A pilot randomised controlled trial of midodrine or atomoxetine to prevent ward hypotension in surgical patients at high risk of hypotension

A pilot randomised controlled trial of midodrine or atomoxetine to prevent ward hypotension in surgical patients at high risk of hypotension


CIA: Dr Ned Douglas

Project summary

Postoperative hypotension is common, life threatening and poorly understood, and is associated with higher risk of myocardial injury, acute kidney injury and death. Vasopressors are often used to support blood pressure in postoperative and most existing research has used intravenous vasopressors that require intensive care unit admission. Oral vasopressor treatment has been proposed to deal with this problem. The most frequently advocated option is midodrine, which is currently being used in perioperative practice despite limited evidence. Recently atomoxetine has been used off-label to treat orthostatic hypotension but has not been previously assessed to treat postoperative hypotension. There is an urgent need for comparative trials of medications to reduce the incidence of postoperative hypotension.
Aims, objectives, hypotheses and outcomes:
The study aims to test the feasibility and processes of a large phase three randomised controlled trial (RCT) of candidate oral vasopressors to prevent postoperative hypotension. Outcomes include:
1. the desired recruitment rate of at least four patients per week can be achieved (Primary Outcome),
2. the proportion of patients who received the allocated intervention in its entirety,
3. the blinding strategy is successful (assessed using perceived allocation questionnaire),
4. the intervention is acceptable to anaesthetists, patients and research staff using the Acceptability of Interventions Measure
5. the rate at which participants decline to provide confirmation of consent when approached,
6. the rate of case report form completion and estimate the time required to complete all trial procedures and establish the views of trial coordinators on recruitment, data collection and follow-up. Clinical outcomes to inform the larger trial include:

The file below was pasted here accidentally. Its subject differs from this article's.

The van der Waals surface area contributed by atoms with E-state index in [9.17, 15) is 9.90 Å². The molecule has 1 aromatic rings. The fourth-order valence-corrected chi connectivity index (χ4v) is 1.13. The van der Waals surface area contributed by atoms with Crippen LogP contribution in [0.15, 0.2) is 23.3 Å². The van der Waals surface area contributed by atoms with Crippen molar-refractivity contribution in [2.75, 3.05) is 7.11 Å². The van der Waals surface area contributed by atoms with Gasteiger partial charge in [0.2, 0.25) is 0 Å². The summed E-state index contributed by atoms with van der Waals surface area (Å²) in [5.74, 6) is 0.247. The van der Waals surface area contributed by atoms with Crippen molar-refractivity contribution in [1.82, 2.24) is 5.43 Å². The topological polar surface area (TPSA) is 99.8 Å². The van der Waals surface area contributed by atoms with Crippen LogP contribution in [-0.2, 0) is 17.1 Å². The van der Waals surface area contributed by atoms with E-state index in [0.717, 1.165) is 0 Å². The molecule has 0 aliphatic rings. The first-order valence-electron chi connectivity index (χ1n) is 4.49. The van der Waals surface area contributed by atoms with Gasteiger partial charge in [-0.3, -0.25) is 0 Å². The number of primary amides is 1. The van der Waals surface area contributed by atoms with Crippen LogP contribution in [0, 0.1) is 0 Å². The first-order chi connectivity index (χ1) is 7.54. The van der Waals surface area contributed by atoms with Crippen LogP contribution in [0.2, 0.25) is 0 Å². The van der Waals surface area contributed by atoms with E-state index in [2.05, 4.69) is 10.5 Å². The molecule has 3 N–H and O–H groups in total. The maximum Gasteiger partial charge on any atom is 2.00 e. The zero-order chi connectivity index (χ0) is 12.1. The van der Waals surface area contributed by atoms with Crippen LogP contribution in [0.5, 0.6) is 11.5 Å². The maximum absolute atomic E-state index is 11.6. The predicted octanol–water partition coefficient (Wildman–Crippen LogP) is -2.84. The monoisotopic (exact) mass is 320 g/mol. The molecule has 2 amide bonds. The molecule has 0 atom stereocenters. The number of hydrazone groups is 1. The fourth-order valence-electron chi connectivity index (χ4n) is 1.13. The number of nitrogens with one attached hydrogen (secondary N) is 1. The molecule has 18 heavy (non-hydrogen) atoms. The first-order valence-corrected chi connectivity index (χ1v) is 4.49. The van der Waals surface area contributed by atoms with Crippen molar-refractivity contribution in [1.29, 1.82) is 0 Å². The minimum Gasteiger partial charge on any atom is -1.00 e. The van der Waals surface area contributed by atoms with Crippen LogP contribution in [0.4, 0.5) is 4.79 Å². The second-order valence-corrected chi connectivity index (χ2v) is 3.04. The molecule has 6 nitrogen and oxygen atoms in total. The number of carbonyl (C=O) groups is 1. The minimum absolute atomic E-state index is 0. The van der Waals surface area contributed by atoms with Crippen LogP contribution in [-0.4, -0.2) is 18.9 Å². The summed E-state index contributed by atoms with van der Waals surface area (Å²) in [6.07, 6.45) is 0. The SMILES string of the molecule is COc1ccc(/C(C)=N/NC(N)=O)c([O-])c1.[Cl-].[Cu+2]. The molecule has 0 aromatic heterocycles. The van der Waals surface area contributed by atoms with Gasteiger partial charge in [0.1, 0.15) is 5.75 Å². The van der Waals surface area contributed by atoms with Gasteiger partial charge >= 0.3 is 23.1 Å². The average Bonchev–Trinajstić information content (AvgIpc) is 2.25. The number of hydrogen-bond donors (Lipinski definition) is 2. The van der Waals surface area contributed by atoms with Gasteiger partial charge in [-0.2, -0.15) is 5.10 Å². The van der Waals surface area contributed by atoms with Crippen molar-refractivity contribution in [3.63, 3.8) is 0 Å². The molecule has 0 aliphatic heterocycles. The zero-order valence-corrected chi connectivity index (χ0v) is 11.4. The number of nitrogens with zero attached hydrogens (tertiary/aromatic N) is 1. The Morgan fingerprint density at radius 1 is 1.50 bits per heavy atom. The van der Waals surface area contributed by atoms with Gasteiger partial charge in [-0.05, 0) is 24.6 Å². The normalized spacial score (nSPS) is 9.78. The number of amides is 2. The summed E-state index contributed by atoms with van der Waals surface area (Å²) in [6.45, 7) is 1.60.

7. an estimate of the incidence and variance of postoperative hypotension and secondary outcomes within each of the treatment arms to facilitate a sample size calculation for a definitive trial.
8. the prevalence of secondary clinical outcomes 
9. an estimate of health economic effects, including changes to need for MET calls, ICU admission, and mortality in each group to test procedures for the larger definitive trial.
We propose a single-centre, three-arm, placebo-controlled randomised pilot study for a large definitive randomised controlled trial (RCT) comparing midodrine and atomoxetine to placebo. It will include adult patients who have had major non-cardiac, non-obstetric surgery under general anaesthesia, who are hypotensive (systolic blood pressure <90 mmHg) for at least 10 minutes in the PACU.
Participants will receive an initial dose of study medication in PACU, and then receive two more doses at eight and sixteen hours after enrolment. The study will have three treatment groups, being midodrine 10mg thrice daily, atomoxetine 18microg once daily and placebo. The trial is expected to be feasible to conduct at RMH. Outcomes will be obtained by reviewing electronic medical record data, as well as interviews with staff and participants.

The outcomes of the research will help develop a large definitive RCT of treatments for postoperative hypotension. The trial will be novel in selecting a group at very high risk of postoperative hypotension, who would benefit from interventions to protect their blood pressure. Previous work on oral vasopressors has been limited by using relatively sensitive but not specific tools to identify patients, rather than individual’s physiological responses to surgery, and may have been underpowered to detect true differences in risk with oral vasopressor treatment. The research will contribute to advancing perioperative medicine to a field with treatment options that can improve outcomes, reduce morbidity and mortality after surgery and improve the patient experience of surgical care.

Chief investigators

Dr Ned Douglas
Associate Professor Jeff Presneil
Associate Professor Adam Deane
Professor Kate Leslie
Associate Professor Jai Darvall
Royal Melbourne Hospital and Department of Critical Care, University of Melbourne.



The project was awarded A$65,311 funding through the ANZCA research grants program for 2024.   

Last updated 10:54 15.12.2023